Having specific concentrations across a business architecture team provides coverage and allows for expertise and relationships to develop. Business architects can also do “rotations” to give them exposure and fresh experiences.
Personalities. Business architects are naturally drawn to different aspects of the role. For example, some enjoy facilitation and relationship-building, while others prefer to build and leverage the knowledgebase. Having a range of personalities on the business architecture team allows coverage for different types of activities and connections to form with different types of people.
3. How Many Business Architects Do We Need?
This one requires an “it depends.” A couple key drivers of the answer are the size of your organization and the amount of change initiatives that are planned or in flight. Also, keep in mind that the size of your business architecture team may need to shift over time depending on the level of organizational change occurring at any point in time. There are two key factors, though, that can help you to approximate the number of business architects you need:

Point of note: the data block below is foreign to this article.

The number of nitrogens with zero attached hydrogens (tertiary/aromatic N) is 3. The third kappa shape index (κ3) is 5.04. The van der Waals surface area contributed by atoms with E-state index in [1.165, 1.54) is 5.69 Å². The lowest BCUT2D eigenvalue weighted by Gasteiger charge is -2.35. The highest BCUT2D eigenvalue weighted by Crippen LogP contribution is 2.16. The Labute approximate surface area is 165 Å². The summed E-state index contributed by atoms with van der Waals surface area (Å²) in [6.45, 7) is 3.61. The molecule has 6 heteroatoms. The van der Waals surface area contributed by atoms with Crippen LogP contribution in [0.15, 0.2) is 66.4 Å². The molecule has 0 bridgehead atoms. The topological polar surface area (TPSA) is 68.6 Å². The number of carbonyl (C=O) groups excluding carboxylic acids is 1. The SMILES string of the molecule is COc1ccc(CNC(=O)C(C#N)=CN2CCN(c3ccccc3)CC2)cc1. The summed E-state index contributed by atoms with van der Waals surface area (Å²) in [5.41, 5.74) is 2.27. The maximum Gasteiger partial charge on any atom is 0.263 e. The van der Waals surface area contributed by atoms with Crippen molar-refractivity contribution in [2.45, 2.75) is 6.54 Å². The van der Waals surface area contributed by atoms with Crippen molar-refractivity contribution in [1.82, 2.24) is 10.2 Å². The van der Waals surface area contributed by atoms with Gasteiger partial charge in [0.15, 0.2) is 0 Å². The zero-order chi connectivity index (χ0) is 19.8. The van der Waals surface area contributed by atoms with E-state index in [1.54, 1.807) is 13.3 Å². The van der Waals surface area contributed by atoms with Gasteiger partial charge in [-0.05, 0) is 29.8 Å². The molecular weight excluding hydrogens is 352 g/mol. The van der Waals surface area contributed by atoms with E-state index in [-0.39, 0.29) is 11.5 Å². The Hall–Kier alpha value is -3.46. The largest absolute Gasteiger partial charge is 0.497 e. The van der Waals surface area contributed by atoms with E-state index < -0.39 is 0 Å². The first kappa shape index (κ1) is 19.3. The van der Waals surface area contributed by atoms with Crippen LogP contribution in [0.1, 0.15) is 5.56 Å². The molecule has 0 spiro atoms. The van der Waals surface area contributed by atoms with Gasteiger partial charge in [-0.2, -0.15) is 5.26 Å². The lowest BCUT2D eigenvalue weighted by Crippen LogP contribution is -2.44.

Number of business domains. A business architect may be assigned to cover one or more business domain. A domain could be defined as a business unit or more horizontally, such as a group of related capabilities that span business units. The type and amount of change initiatives may influence how many domains you assign to an architect and even how you define the domains in the first place. If you have significant change occurring within a domain, it may require multiple business architects.